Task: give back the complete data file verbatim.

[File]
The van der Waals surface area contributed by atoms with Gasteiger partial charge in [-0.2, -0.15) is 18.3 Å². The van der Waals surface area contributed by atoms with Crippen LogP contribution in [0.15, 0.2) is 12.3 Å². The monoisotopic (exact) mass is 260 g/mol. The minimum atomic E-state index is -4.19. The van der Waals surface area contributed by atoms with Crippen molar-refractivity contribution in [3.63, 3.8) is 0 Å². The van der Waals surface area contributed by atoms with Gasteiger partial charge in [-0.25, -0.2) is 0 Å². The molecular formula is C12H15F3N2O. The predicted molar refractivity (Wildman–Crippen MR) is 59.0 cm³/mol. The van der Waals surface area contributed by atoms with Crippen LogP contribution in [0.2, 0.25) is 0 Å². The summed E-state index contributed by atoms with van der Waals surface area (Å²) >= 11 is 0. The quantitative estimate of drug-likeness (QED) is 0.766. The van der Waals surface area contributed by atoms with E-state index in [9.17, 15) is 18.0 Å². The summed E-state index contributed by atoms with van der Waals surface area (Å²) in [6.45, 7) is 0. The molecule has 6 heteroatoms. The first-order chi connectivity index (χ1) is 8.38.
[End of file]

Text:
The van der Waals surface area contributed by atoms with Gasteiger partial charge in [-0.2, -0.15) is 18.3 Å². The van der Waals surface area contributed by atoms with Crippen LogP contribution in [0.15, 0.2) is 12.3 Å². The monoisotopic (exact) mass is 260 g/mol. The minimum atomic E-state index is -4.19. The van der Waals surface area contributed by atoms with Crippen molar-refractivity contribution in [3.63, 3.8) is 0 Å². The van der Waals surface area contributed by atoms with Gasteiger partial charge in [-0.25, -0.2) is 0 Å². The molecular formula is C12H15F3N2O. The predicted molar refractivity (Wildman–Crippen MR) is 59.0 cm³/mol. The van der Waals surface area contributed by atoms with Crippen LogP contribution in [0.2, 0.25) is 0 Å². The summed E-state index contributed by atoms with van der Waals surface area (Å²) >= 11 is 0. The quantitative estimate of drug-likeness (QED) is 0.766. The van der Waals surface area contributed by atoms with E-state index in [9.17, 15) is 18.0 Å². The summed E-state index contributed by atoms with van der Waals surface area (Å²) in [6.45, 7) is 0. The molecule has 6 heteroatoms. The first-order chi connectivity index (χ1) is 8.38.